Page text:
The latest chapter was, in part, a hefty digression from Beethoven's Fifth into general anti-German sentiment during World War I, when everybody in America seems to have lost their minds on the subject of the abominable Hun. The book's focus is Karl Muck, the Boston Symphony composer who was arrested and deported under circumstances that would be hilarious if they hadn't actually happened. Another performer who got swept up in the hysteria was the violinist Fritz Kreisler. To be fair, Kreisler did time in the Austrian army, and made no secret of his financial support of Austrian war relief; but when an assortment of wealthy wives in Pittsburgh forced the cancellation of a scheduled Kreisler recital in Pittsburgh, there began to be the sense that things were getting a little out of hand. From the November 15, 1917 issue of Life magazine:
By all means let him fiddle.... It does no harm, but quite the contrary. If it is true, as was reported, that he lost a lot of money going short on Bethlehem Steel at the wrong time two years ago, and is now trying to pay it back, it cannot be true as the Pittsburg ladies supposed, that he is shipping vast sums of concert money home to Austria.Keep in mind that Life had pushed as hard as anyone for an American entry into the war. And I like the implication that Fritz Kreisler was a pioneering victim of globalization.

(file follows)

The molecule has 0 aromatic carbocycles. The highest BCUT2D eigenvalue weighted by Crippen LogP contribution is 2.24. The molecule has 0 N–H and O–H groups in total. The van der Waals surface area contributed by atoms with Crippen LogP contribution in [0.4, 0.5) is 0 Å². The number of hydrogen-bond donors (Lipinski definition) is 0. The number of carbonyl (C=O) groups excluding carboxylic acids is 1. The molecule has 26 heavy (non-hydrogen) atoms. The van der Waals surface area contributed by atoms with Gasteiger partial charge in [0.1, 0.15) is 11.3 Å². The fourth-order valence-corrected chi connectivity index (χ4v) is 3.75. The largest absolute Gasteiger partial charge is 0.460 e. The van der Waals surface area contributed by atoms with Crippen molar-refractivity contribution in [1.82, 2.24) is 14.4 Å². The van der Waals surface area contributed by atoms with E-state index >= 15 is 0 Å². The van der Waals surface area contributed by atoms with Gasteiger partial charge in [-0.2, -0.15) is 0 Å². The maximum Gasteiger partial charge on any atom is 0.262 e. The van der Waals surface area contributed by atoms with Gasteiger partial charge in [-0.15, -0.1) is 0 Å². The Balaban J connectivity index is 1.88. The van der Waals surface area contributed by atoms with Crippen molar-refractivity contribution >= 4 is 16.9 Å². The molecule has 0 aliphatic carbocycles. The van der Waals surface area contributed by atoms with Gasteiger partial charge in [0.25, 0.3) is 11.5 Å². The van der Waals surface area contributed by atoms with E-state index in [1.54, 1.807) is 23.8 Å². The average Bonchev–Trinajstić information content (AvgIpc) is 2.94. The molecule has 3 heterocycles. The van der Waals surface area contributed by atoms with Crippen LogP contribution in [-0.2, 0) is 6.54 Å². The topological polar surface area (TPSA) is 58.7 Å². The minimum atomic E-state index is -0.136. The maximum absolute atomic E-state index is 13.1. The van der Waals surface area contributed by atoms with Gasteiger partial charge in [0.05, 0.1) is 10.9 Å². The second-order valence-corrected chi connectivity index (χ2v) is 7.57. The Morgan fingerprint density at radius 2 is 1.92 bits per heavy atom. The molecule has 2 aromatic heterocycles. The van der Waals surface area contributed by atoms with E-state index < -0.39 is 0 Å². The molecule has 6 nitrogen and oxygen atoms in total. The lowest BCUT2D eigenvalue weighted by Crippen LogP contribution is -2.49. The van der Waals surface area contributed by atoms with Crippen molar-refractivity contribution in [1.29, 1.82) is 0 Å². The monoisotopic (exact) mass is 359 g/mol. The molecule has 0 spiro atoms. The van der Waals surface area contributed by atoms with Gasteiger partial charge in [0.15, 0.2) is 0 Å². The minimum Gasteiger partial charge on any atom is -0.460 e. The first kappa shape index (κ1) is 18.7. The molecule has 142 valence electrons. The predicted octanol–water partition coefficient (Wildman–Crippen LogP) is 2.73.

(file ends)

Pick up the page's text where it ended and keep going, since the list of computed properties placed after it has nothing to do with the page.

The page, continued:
The other aspect of this chapter that's been chewing up a lot of time is that Oscar Wilde was right: seemingly every single novel written during the Victorian era was, in fact, three volumes long. I must have plowed through a couple dozen of these, at least. Some are surprisingly good—I'm now something of a fan of Joseph Sheridan Le Fanu, for example. But it's remarkable how many of these novels were enormously popular in their day and are now completely—and I mean completely—forgotten. I would guess that not many people outside of English departments have made it through Augusta Evans's 1866 St. Elmo, for instance, in the past century—but it was an enormous hit. Towns were named after it, for gosh sakes. St. Elmo is not my favorite nineteenth-century three-volume novel, but it did earn some sympathy from me on the strength of a catty review in The New York Times, September 23, 1899. "We can hardly understand a generation that took these books seriously," the reviewer wonders:
Miss Evans's novels combine impossible characters with the most naïvely preposterous pedantries. One thinks of her as a literary Van Amburgh, whoHey, wait a minute, that's pretty much my entire m.o.!Goes into the lion's cage
And tells you all she knows.